Prosecutors: Harrison Boy Planned ‘Political’ Shooting

By Beacon Staff

BOZEMAN – A 14-year-old boy accused of bringing two handguns to a Montana high school told authorities he wanted to show people “you don’t need an assault rifle to shoot up a school,” prosecutors said in court filings.

The documents say the boy, who is not being named because he is a minor, was considering using the guns in a shooting at Harrison High School “for political reasons,” KTVM-TV reported.

“(He) stated that he wanted to prove to people that you don’t need an assault rifle to shoot up a school,” the documents say. “(He) was going to show people that it could be done with a couple of handguns.”

President Barack Obama and several Democratic members of Congress are proposing stricter gun-control measures in the wake of the Newtown, Conn., school shooting in which 20 children and six adults were killed. Among the measures being proposed are an assault weapons ban and a limit on the size of ammunition magazines.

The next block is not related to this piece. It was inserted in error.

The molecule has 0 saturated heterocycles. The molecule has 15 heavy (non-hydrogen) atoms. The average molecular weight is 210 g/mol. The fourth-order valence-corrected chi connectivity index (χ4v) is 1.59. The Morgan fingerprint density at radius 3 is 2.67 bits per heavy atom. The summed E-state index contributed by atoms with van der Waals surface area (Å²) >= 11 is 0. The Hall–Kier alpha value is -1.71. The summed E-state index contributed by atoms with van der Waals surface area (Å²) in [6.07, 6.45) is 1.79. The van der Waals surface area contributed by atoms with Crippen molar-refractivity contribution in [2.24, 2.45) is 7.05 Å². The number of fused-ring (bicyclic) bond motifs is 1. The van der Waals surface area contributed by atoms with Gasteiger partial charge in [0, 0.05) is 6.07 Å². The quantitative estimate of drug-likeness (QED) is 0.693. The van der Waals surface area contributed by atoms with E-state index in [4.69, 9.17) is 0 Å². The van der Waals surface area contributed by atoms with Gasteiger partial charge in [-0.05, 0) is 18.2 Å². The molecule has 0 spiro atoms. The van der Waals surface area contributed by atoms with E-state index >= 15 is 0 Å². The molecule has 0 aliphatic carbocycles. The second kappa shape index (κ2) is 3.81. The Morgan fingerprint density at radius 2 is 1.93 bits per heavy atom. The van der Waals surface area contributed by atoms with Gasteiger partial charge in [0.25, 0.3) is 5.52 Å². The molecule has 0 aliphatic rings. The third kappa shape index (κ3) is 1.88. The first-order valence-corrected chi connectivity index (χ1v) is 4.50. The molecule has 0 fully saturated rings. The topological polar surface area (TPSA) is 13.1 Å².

The boy showed two students the guns on Jan. 25 at the high school about 45 miles west of Bozeman. One of them told school officials, Harrison Public School Superintendent Fred Hofman said.

The boy was arrested after officials found a .357 Magnum, a .22 caliber handgun and 47 rounds of ammunition in the boy’s backpack. The television station reported the boy allegedly stole the guns from his father.

The witness reportedly said in her statement the boy threatened to kill her if she told a teacher what she’d seen.

“It took a lot of courage on her part to come forward with the information and I’m very glad she did,” Hofman said.

The boy had a detention hearing Monday in Virginia City before Youth Court Judge Loren Tucker. The judge entered a plea of “not true” to a criminal endangerment charge.

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